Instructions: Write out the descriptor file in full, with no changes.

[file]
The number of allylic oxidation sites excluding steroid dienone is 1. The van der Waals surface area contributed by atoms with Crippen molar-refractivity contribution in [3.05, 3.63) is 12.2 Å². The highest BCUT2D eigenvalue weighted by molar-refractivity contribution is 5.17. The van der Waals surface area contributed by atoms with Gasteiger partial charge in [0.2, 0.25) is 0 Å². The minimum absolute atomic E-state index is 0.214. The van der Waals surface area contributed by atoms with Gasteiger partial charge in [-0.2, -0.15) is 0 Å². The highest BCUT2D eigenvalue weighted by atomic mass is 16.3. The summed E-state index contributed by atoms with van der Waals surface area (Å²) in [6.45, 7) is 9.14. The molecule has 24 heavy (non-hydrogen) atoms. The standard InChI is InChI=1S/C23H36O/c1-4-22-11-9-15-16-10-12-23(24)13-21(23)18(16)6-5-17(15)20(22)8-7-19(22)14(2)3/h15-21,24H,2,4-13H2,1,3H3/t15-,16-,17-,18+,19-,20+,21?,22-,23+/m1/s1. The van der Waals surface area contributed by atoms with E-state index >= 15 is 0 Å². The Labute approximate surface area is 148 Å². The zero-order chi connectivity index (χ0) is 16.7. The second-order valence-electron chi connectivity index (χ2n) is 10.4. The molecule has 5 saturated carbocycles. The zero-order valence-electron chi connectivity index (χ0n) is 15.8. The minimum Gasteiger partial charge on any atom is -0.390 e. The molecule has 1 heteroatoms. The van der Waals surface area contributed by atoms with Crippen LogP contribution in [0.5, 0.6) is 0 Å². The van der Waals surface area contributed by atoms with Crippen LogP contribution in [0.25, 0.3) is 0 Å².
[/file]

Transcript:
The number of allylic oxidation sites excluding steroid dienone is 1. The van der Waals surface area contributed by atoms with Crippen molar-refractivity contribution in [3.05, 3.63) is 12.2 Å². The highest BCUT2D eigenvalue weighted by molar-refractivity contribution is 5.17. The van der Waals surface area contributed by atoms with Gasteiger partial charge in [0.2, 0.25) is 0 Å². The minimum absolute atomic E-state index is 0.214. The van der Waals surface area contributed by atoms with Gasteiger partial charge in [-0.2, -0.15) is 0 Å². The highest BCUT2D eigenvalue weighted by atomic mass is 16.3. The summed E-state index contributed by atoms with van der Waals surface area (Å²) in [6.45, 7) is 9.14. The molecule has 24 heavy (non-hydrogen) atoms. The standard InChI is InChI=1S/C23H36O/c1-4-22-11-9-15-16-10-12-23(24)13-21(23)18(16)6-5-17(15)20(22)8-7-19(22)14(2)3/h15-21,24H,2,4-13H2,1,3H3/t15-,16-,17-,18+,19-,20+,21?,22-,23+/m1/s1. The van der Waals surface area contributed by atoms with E-state index >= 15 is 0 Å². The Labute approximate surface area is 148 Å². The zero-order chi connectivity index (χ0) is 16.7. The second-order valence-electron chi connectivity index (χ2n) is 10.4. The molecule has 5 saturated carbocycles. The zero-order valence-electron chi connectivity index (χ0n) is 15.8. The minimum Gasteiger partial charge on any atom is -0.390 e. The molecule has 1 heteroatoms. The van der Waals surface area contributed by atoms with Crippen LogP contribution in [0.5, 0.6) is 0 Å². The van der Waals surface area contributed by atoms with Crippen LogP contribution in [0.25, 0.3) is 0 Å².